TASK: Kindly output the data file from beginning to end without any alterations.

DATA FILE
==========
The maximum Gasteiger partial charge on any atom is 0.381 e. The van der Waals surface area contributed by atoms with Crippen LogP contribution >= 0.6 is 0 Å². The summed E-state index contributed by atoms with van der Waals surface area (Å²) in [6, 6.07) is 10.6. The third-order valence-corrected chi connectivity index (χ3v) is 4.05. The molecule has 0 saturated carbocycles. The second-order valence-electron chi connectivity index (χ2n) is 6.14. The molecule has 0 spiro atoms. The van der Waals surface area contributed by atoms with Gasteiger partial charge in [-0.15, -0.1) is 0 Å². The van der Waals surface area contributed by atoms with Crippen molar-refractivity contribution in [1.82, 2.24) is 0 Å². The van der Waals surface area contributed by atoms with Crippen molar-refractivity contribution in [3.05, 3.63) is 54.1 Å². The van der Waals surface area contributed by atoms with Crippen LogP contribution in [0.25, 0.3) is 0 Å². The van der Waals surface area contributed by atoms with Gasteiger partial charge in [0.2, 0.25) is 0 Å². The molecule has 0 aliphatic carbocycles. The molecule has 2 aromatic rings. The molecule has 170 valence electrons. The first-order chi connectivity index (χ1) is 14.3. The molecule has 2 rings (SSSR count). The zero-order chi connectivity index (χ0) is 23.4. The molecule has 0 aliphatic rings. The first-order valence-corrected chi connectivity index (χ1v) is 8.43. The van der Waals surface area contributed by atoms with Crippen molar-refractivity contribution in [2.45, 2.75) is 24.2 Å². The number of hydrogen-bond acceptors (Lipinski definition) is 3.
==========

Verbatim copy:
The maximum Gasteiger partial charge on any atom is 0.381 e. The van der Waals surface area contributed by atoms with Crippen LogP contribution >= 0.6 is 0 Å². The summed E-state index contributed by atoms with van der Waals surface area (Å²) in [6, 6.07) is 10.6. The third-order valence-corrected chi connectivity index (χ3v) is 4.05. The molecule has 0 saturated carbocycles. The second-order valence-electron chi connectivity index (χ2n) is 6.14. The molecule has 0 spiro atoms. The van der Waals surface area contributed by atoms with Gasteiger partial charge in [-0.15, -0.1) is 0 Å². The van der Waals surface area contributed by atoms with Crippen molar-refractivity contribution in [1.82, 2.24) is 0 Å². The van der Waals surface area contributed by atoms with Crippen molar-refractivity contribution in [3.05, 3.63) is 54.1 Å². The van der Waals surface area contributed by atoms with Crippen LogP contribution in [0.25, 0.3) is 0 Å². The van der Waals surface area contributed by atoms with Gasteiger partial charge in [0.2, 0.25) is 0 Å². The molecule has 0 aliphatic carbocycles. The molecule has 2 aromatic rings. The molecule has 170 valence electrons. The first-order chi connectivity index (χ1) is 14.3. The molecule has 2 rings (SSSR count). The zero-order chi connectivity index (χ0) is 23.4. The molecule has 0 aliphatic rings. The first-order valence-corrected chi connectivity index (χ1v) is 8.43. The van der Waals surface area contributed by atoms with Crippen molar-refractivity contribution in [2.45, 2.75) is 24.2 Å². The number of hydrogen-bond acceptors (Lipinski definition) is 3.